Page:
Pustular Psoriasis (15) Pyogenic Diseases AP1S3 Autosomal dominant. Not noted. Rare Pustular flares can be triggered by infections, pregnancy, or certain medications. [121] [122] Varied onset. [121] [122] Many cases with the Acrodermatitis continua of Hallopeau (ACH) type of pustular psoriasis that affects the tips of the fingers and toes. Others with palmoplantar, acral or generalized pustular psoriasis (GPP). [98] [122] Sterile pustules, scaling, nail dystrophy, and digit tapering. [121] Not noted. [121] [122] Not noted. [121] [122] Not noted. [121] [122] Not noted. [121] [122] Not noted. [121] [122] Not noted. [121] [122] Fingertips are affected, and the nails. No indication of joint involvement. [121] Not noted. [121] [122] Not noted. [121] [122] Unknown - not stated in the literature. [121] [122]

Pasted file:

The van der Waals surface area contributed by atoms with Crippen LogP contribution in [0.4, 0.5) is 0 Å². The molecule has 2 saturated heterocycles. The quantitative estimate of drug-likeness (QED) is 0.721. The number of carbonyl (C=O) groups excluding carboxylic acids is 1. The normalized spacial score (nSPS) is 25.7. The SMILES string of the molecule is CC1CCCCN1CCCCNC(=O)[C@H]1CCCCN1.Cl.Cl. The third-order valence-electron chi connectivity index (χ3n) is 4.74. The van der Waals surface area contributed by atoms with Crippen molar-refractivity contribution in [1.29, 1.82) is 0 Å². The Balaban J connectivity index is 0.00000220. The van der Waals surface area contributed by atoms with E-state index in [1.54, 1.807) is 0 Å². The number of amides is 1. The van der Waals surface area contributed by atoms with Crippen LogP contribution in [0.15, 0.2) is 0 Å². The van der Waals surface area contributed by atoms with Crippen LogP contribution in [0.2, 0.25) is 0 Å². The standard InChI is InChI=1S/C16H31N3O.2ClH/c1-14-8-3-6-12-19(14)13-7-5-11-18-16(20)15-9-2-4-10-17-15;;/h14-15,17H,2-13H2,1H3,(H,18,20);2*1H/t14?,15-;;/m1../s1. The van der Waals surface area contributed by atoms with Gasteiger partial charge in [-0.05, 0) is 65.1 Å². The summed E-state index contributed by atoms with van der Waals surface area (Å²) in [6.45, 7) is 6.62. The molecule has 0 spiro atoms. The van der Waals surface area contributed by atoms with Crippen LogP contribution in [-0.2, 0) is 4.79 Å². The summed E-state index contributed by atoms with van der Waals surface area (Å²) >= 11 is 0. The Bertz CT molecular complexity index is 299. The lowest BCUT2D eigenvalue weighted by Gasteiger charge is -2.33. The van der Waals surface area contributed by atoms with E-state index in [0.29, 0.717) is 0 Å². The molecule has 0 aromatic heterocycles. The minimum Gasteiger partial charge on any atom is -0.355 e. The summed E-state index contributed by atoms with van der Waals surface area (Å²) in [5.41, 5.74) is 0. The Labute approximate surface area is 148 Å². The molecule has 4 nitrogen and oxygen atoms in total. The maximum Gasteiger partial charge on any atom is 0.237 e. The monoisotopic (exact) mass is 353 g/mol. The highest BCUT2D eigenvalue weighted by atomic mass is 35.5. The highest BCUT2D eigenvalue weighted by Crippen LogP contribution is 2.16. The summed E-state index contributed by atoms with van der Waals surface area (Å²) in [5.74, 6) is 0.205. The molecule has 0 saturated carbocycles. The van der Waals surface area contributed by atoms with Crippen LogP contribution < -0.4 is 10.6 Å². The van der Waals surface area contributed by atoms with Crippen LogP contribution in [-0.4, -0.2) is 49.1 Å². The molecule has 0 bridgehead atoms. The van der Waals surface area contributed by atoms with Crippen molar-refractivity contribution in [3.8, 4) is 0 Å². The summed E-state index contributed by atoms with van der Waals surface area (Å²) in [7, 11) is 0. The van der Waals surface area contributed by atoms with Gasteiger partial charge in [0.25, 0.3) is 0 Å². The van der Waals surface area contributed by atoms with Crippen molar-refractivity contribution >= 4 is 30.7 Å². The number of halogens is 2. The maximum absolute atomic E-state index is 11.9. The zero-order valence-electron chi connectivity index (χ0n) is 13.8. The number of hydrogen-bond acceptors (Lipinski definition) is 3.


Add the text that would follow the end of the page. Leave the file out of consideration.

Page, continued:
Pyogenic Sterile Arthritis, Pyoderma Gangrenosum, and Acne Syndrome Pyogenic Diseases PSTPIP1 Autosomal dominant. Spontaneous mutations, with some familial groups. [29] [30] Currently, the only documented cases are from Europe, New Zealand and the USA. [30] Unknown, but rare. Early-onset, destructive, recurrent inflammation of the joints, skin and muscle. Flares often occur after mild injury, or injections. [29] First symptoms of arthritis develop by 1-10 years of age, and skin lesions develop during adolescence. [29] [32] Pathergy. Pyoderma gangrenosum ulcerative lesions, and/or severe cystic acne. Affected tissues with high neutrophil infiltration. [29] Fevers can accompany flares of joint inflammation and pain. Other neurological symptoms are not noted. [31] Not noted. [29] [30] [31] Not noted. [29] [30] [31] Not noted. [29] [30] [31] Some patients also have irritable bowel syndrome. [29] Not noted. [29] [30] [31] Episodic inflammatory arthritis, often affecting one joint at a time that doesn’t resolve on it’s own. Intermittent sterile pauciarticular, peripheral erosive arthritis. Joint damage and destruction can often develop from the arthritis. [29] [30] [31] [32] [55] Not noted. [29] Not noted. [29] Cultures of the bone and skin are negative. Purulent synovial fluid is full of neutrophils. High with flares: CRP, ESR, WBC. [29] [30] [32]